British author Roald Dahl’s children’s books (Matilda, The Witches, Charlie and the Chocolate Factory and others) are known for their unsentimental, macabre and often darkly comic moods. Those attributes were shown in the 2011 British created Matilda The Musical which played Broadway in 2013, picking up five Tony Awards and generating a National Tour which played the Ahmanson Theatre in 2015 and is currently being stage by 5-Star Theatricals in Thousand Oaks. In 2013 a musical version of Charlie and the Chocolate Factory opened in London where it ran for over three years. A reworked version opened on Broadway in 2017 where it barely lasted nine months and generated no award consideration. But a National Tour was launched and is now playing the Hollywood Pantages Theatre, much to the joy of uncritical youngsters and a few childish adults.
Adults who fondly remember the Gene Wilder fronted 1971 film version of the story, Willy Wonka & the Chocolate Factory, will probably be disappointed by the stage incarnation. Even devotees of Tim Burton’s 2005 remake, starring Burton regular Johnny Depp as Wonka, will probably be let down by this stage adaptation. Playwright David Grieg’s book sticks fairly close to the plotlines and characters of the novel, eschewing Burton’s addition of Wonka’s father issues. Grieg’s jokes are as tasteless as rotten cabbage, eliciting more groans than giggles, and his characters are more caricatures.
Charlie’s competition for a Golden Ticket and a tour of Wonka’s candy factory are four other children from around the world. The bratty children and their enabling parents are introduced as they are announced as Golden Ticket winners. They are the porky Augustus Gloop (Matt Wood) and his bratwurst wearing Mama (Kathy Fitzgerald) from Bavaria; the balletic Veruca (Jessica Cohen) has been given a nationality change from British to Russian as well as an oligarch father (Nathaniel Hackmann); the marathon gum chewer Violet (Brynn Williams) and her father (David Samuel) are given a Southern California hip hop makeover while TV and video game fanatic Mike Teavee (Daniel Quadrino) and his stuck-in-the-Fifties mom (Madeleine Doherty) are from Iowa. The first act introduces all of them as well as quirky Wonka (Noah Weisberg) and poverty stricken Charlie Bucket (Henry Boshart, Collin Jeffrey and Rueby Wood alternate in the role) and his double job working mom (Amanda Rose) and his four grandparents who must share a bed. The act runs just over an hour but feels at least twice as long given the stale writing combined with the static direction of Jack O’Brien.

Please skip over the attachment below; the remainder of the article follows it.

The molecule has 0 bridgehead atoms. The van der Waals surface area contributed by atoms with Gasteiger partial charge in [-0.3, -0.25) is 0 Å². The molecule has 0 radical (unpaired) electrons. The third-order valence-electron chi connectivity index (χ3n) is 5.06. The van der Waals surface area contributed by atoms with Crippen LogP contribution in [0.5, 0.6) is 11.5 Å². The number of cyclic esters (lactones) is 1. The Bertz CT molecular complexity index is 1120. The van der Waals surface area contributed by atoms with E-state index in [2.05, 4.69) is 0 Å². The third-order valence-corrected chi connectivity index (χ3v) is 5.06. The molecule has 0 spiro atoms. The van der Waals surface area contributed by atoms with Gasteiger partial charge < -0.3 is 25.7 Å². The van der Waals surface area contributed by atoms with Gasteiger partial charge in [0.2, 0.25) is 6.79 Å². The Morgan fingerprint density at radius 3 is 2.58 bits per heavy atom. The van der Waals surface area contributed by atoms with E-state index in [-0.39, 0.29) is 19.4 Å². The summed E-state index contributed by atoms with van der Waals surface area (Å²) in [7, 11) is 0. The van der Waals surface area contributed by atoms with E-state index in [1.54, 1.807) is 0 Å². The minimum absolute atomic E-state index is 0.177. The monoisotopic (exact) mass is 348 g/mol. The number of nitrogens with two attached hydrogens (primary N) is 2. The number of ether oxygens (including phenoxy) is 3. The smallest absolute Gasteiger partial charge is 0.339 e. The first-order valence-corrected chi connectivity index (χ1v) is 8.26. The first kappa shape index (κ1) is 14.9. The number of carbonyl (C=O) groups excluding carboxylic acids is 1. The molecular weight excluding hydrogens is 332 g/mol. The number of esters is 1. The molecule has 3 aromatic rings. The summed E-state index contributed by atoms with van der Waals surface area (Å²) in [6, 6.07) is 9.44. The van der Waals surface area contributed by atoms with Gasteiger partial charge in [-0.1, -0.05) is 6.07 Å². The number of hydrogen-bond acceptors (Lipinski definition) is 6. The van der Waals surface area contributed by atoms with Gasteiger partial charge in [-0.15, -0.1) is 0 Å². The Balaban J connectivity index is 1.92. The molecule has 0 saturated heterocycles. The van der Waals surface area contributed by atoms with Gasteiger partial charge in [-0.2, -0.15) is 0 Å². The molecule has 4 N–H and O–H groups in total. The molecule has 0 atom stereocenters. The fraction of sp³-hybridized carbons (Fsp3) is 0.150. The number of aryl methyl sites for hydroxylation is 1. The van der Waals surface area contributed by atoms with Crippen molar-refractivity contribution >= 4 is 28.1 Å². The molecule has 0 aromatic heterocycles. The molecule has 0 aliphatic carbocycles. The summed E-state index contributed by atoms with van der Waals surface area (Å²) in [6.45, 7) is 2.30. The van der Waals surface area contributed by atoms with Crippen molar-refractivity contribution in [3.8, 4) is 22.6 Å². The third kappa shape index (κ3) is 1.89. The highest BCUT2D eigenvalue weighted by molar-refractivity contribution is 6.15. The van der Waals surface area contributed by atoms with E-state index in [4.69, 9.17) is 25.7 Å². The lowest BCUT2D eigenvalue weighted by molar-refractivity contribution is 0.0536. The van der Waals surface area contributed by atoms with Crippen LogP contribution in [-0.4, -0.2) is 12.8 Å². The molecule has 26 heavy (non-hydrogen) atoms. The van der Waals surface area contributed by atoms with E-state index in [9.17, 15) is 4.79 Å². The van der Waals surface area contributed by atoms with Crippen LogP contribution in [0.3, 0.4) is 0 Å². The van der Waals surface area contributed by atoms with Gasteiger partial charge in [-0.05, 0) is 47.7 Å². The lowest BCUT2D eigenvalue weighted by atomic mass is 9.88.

The second act runs longer but does contain some inventive child endangerment (who knew squirrels could be so vicious to ballerinas?). The show’s most inventive and delightful moments come with the introduction of the chorus line of tap dancing Oompa Loompas. Joshua Bergasse’s choreography of these merry madcap midgets is basically the show’s sole saving grace. The 16 songs, with music by Marc Shaiman and lyrics by Shaiman and Scott Wittman are instantly forgettable, nearly forgotten as they are sung. The two standouts in the score are “The Candy Man” and “Pure Imagination,” written by Leslie Bricusse and Anthony Newley for the 1971 film. Those songs possess true staying power. Jeff Sugg’s projection design is the show’s other highlight, but who wants to come out of a musical humming the projections.
Hollywood Pantages Theatre, 6233 Hollywood Blvd. in Hollywood. Ends April 14. www.hollywoodpantages.com